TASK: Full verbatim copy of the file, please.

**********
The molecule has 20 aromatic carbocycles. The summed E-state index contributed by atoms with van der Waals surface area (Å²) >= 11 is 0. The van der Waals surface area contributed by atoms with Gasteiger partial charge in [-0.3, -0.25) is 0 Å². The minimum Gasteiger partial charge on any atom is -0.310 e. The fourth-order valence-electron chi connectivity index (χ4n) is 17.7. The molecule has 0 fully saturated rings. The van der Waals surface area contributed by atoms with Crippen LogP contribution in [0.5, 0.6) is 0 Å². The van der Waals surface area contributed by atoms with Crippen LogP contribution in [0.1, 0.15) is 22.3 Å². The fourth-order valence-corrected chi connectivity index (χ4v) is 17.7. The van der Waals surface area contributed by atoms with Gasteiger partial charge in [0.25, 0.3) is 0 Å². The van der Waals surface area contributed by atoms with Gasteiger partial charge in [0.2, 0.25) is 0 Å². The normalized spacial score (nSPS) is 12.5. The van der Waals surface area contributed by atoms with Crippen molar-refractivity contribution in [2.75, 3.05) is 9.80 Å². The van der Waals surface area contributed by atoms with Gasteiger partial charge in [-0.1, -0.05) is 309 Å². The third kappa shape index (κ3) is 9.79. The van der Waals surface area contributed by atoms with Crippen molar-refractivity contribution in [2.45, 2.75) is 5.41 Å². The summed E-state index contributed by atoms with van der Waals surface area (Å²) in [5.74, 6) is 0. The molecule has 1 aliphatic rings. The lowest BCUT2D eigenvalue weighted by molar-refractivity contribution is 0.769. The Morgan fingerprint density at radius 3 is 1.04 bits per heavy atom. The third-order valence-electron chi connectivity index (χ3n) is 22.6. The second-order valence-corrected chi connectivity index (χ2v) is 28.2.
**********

The molecule has 20 aromatic carbocycles. The summed E-state index contributed by atoms with van der Waals surface area (Å²) >= 11 is 0. The van der Waals surface area contributed by atoms with Gasteiger partial charge in [-0.3, -0.25) is 0 Å². The minimum Gasteiger partial charge on any atom is -0.310 e. The fourth-order valence-electron chi connectivity index (χ4n) is 17.7. The molecule has 0 fully saturated rings. The van der Waals surface area contributed by atoms with Crippen LogP contribution in [0.5, 0.6) is 0 Å². The van der Waals surface area contributed by atoms with Crippen LogP contribution in [0.1, 0.15) is 22.3 Å². The fourth-order valence-corrected chi connectivity index (χ4v) is 17.7. The van der Waals surface area contributed by atoms with Gasteiger partial charge in [0.25, 0.3) is 0 Å². The van der Waals surface area contributed by atoms with Gasteiger partial charge in [0.2, 0.25) is 0 Å². The normalized spacial score (nSPS) is 12.5. The van der Waals surface area contributed by atoms with Crippen molar-refractivity contribution in [2.75, 3.05) is 9.80 Å². The van der Waals surface area contributed by atoms with Gasteiger partial charge in [-0.1, -0.05) is 309 Å². The third kappa shape index (κ3) is 9.79. The van der Waals surface area contributed by atoms with Crippen molar-refractivity contribution in [2.45, 2.75) is 5.41 Å². The summed E-state index contributed by atoms with van der Waals surface area (Å²) in [5.74, 6) is 0. The molecule has 1 aliphatic rings. The lowest BCUT2D eigenvalue weighted by molar-refractivity contribution is 0.769. The Morgan fingerprint density at radius 3 is 1.04 bits per heavy atom. The third-order valence-electron chi connectivity index (χ3n) is 22.6. The second-order valence-corrected chi connectivity index (χ2v) is 28.2.